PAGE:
August 15, 2014

If you lose your job unexpectedly, your first reaction may be to panic. Your second reaction may be to despair about whether you will ever work again. What you may not consider are the implications for federal and state income taxes. But you will have to deal with your taxes sooner or later. Fortunately, the IRS provides tax breaks that may ease the blow of losing your job, and make the task of seeking a new job easier.

1. Don’t Forget to File Your Return

This may seem painfully obvious, but in your efforts to deal with reduced (or no) income, resumes and job interviews, tasks like filing your income tax return can be shoved to the side. The silver lining is that depending on how long you’ve been unemployed, you may qualify for a sizeable tax refund, which would provide much needed cash. If you lose your job right before the filing deadline, and you really just can’t handle filing a return, file a request for an automatic extension to give yourself an extra six months. But don’t forget to pay at least an estimated amount of taxes that you owe to avoid underpayment penalties.

2. Utilize Free Income Tax Filing Services

If you never took advantage of free tax filing services before, now is the time to check out this benefit. The IRS allows taxpayers with adjusted gross incomes under a certain amount ($58,000 for 2013 tax returns) to file their federal returns for no charge through the Free File program. Many states also allow taxpayers to file their income taxes for free. Depending on your circumstances, you may also qualify for face-to-face assistance in filing your income tax returns from nonprofit agencies in your area.

3. Keep Track of Job Search Expenses

If you always just take the standard deduction, you may wish to reconsider that position once you become unemployed. That’s because job search expenses for a position in your present line of work are tax deductible, but only if you itemize your deductions. Job search expenses must exceed 2 percent of your adjusted gross income to be deductible, but if you are receiving unemployment or no income at all, this hurdle is relatively easy to overcome. Expenses such as printing and mailing resumes, travel expenses for job interviews, employment agency fees and career counseling add up quickly.

4. Medical Expenses May be Tax Deductible

Clearing the hurdle of 7.5 percent of adjusted gross income necessary to deduct medical expenses is ordinarily a tall order, barring major surgery or catastrophic illness. But if your income is reduced due to job loss, clearing that hurdle may be easier. Save receipts for doctor visits, prescriptions and over-the-counter medications just in case.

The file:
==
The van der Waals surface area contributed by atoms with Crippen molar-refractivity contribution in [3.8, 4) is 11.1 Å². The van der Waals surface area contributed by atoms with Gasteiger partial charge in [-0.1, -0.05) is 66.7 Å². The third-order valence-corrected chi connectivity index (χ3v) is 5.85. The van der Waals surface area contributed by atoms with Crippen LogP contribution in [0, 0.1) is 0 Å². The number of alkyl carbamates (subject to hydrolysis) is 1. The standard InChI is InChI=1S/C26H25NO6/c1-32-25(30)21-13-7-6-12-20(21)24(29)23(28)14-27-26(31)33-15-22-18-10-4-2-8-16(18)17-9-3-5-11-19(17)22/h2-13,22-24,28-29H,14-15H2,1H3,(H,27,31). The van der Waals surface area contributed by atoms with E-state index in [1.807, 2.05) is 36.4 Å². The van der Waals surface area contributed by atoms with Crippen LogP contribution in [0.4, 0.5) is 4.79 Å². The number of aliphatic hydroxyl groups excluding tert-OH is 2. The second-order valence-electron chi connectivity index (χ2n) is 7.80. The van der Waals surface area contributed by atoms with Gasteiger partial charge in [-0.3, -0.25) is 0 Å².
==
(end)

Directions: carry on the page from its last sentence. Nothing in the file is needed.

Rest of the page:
5. Take the Health Insurance Tax Credit if You Qualify

If you lost your job as a result of a foreign trade agreement, you may be able to claim the Health Insurance Tax Credit. You must be receiving Trade Adjustment Assistance benefits to qualify. The HITC covers 80 percent of your health insurance premiums, which can free up a significant amount of cash for other areas of your budget.

6. Consider Your Retirement Plan

If you have an employer-sponsored 401(K), you will need to roll those funds into a traditional IRA or other qualified retirement fund to avoid paying taxes on the money. If you already have a traditional IRA, it may make sense to convert the account to a Roth IRA while your income is lower. You will have to pay income taxes on the funds that you convert, but you may still come out ahead financially in the long term. Consult with Optima Tax Relief to determine the best strategy for you.

7. Take Advantage of Tax Breaks for Low and Moderate Income Earners

Since you lost your job, your income has likely decreased dramatically, while many of your expenses have remained the same. Tax credits like the Earned Income Tax Credit (EITC), the Child Tax Credit, Child and Dependent Care Credit and Savers Credit allow low and moderate income taxpayers to reduce the amount of income that they must declare on their federal income tax returns and in some cases, such as with the EITC, receive a tax refund, even if they don’t actually owe federal income taxes.